AB1OC Assists Scouts in Australia with ISS Contact via Amateur Radio

Fred Kemmerer, AB1OC, writes on Station Project Blog:

January 10, 2022–I once again had the pleasure to help a group of young people make contact with an Astronaut on the International Space Station this past week. The Scouts were participating in a Jamboree in Victoria, Australia. You can learn more about the event, called VicJam, here.

The Scouts made contact with Astronaut Mark VandeHei, KG5GNP this past Tuesday, January 4th, 2022. You can watch and listen to the contact on YouTube by clicking below. The actual contact begins at about 8:25 into the video.

 

The Scout’s contact lasted for approximately 10 minutes. The Scouts asked and Mark answered all of their questions and there was time at the end on the contact for “Thank You’s” and “Good Wishes”. Here are the questions that the Scouts asked:

  1. What 3 things do you miss from Earth? My Mum worked on a ship and missed; sleeping with the window open, the smell of cut grass, and the sound of rain on the roof.
  2. What do you have to do to become an astronaut?
  3. What would happen if someone were seriously ill on the ISS, and what would you do?
  4. How do you prepare and eat your meals while up in the space station?
  5. What is it like to float around in no gravity without friction?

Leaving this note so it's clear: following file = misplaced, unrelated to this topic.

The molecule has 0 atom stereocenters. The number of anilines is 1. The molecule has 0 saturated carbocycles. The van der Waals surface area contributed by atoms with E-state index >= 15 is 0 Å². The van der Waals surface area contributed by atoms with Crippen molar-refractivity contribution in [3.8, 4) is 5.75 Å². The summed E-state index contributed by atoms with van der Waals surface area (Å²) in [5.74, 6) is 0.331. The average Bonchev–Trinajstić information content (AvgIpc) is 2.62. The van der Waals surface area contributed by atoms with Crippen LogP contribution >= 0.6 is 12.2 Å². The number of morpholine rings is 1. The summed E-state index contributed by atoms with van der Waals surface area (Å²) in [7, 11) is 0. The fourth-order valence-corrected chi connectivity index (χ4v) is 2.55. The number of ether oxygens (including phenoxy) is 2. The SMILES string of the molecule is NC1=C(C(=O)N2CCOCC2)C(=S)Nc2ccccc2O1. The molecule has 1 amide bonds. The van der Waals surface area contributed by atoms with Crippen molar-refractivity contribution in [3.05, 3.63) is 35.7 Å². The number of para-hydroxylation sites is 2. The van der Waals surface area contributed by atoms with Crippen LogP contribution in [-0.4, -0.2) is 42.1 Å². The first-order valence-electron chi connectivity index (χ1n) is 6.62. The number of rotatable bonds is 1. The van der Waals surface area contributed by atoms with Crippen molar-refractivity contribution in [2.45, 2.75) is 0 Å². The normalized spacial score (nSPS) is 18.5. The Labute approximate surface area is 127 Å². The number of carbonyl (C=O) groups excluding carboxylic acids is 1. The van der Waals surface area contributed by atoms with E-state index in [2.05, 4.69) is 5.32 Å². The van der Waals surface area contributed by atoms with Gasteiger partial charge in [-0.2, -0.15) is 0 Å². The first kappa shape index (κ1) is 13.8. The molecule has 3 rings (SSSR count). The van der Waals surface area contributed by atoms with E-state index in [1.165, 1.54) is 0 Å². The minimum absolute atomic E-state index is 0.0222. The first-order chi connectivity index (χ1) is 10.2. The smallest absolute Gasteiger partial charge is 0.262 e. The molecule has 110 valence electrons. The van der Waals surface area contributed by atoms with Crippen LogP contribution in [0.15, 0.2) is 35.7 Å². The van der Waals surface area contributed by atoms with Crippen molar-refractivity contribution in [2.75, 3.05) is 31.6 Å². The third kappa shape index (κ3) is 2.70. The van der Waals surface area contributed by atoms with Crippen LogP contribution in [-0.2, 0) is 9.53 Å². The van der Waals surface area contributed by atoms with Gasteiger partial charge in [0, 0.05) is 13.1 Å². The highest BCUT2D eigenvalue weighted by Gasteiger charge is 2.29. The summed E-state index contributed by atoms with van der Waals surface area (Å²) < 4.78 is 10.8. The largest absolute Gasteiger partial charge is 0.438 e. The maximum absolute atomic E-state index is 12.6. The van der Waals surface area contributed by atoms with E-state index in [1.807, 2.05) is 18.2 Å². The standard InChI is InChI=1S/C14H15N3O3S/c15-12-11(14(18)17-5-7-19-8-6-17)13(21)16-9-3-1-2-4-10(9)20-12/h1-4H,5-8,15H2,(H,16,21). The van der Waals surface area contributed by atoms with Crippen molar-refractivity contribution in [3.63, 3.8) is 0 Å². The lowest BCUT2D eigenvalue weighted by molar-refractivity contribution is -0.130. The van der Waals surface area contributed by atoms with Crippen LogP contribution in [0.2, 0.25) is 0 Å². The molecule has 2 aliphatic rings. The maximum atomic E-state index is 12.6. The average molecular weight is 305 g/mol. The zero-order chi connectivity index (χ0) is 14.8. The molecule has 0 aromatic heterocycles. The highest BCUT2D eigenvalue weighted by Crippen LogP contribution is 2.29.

6. How does it feel going from zero gravity in space back to earth’s gravity? Does it hurt??
  7. What is the scariest thing to happen to you whilst you have been in space?
  8. How do you shower and go to the toilet in space?
  9. After being in the space station for so many months, how does it feel to experience planet Earth and nature again with all your senses, especially smell?
  10. How do the seasons affect the veggie production system on the ISS? How often do you get to eat fresh food?
  11. Did you always want to be an astronaut and how did you make it happen?
  12. Why do people go into space and how long is an average mission?
  13. How did you feel when you first learned of your selection to go to space and has this been a life-long ambition for you?
  14. Can you share some of the science that was worked on in space that we can now see on earth?
  15. Is there sound or much noise in space?
  16. Multiple nations have had space stations each bestowed with a specific name – Russia had Mir, NASA had Skylab, and China Tiangong-1. As a truly international effort and the largest man-made object in space, does the ISS have a Nickname, or is there a name that the astronauts use for the individual components?
  17. What energy supply do you use to power the station. If nuclear, what type of reactor do you use? If solar, how many solar panels do you use, and what is their power density?
AB1OC ARISS groundstationThis contact was made in a Telebridge format using my Ground Station here in New Hampshire, USA. The linkup with the Scouts in Australia was via a telephone connection using a phone patch in my shack. You can learn more about our ground station here.
 
Helping young people make contact with astronauts on the ISS using Amateur Radio is great fun. My work with ARISS is near the top of my list in terms of the most rewarding work that I do with Amateur Radio.

Best and 73,

Fred, AB1OC

 

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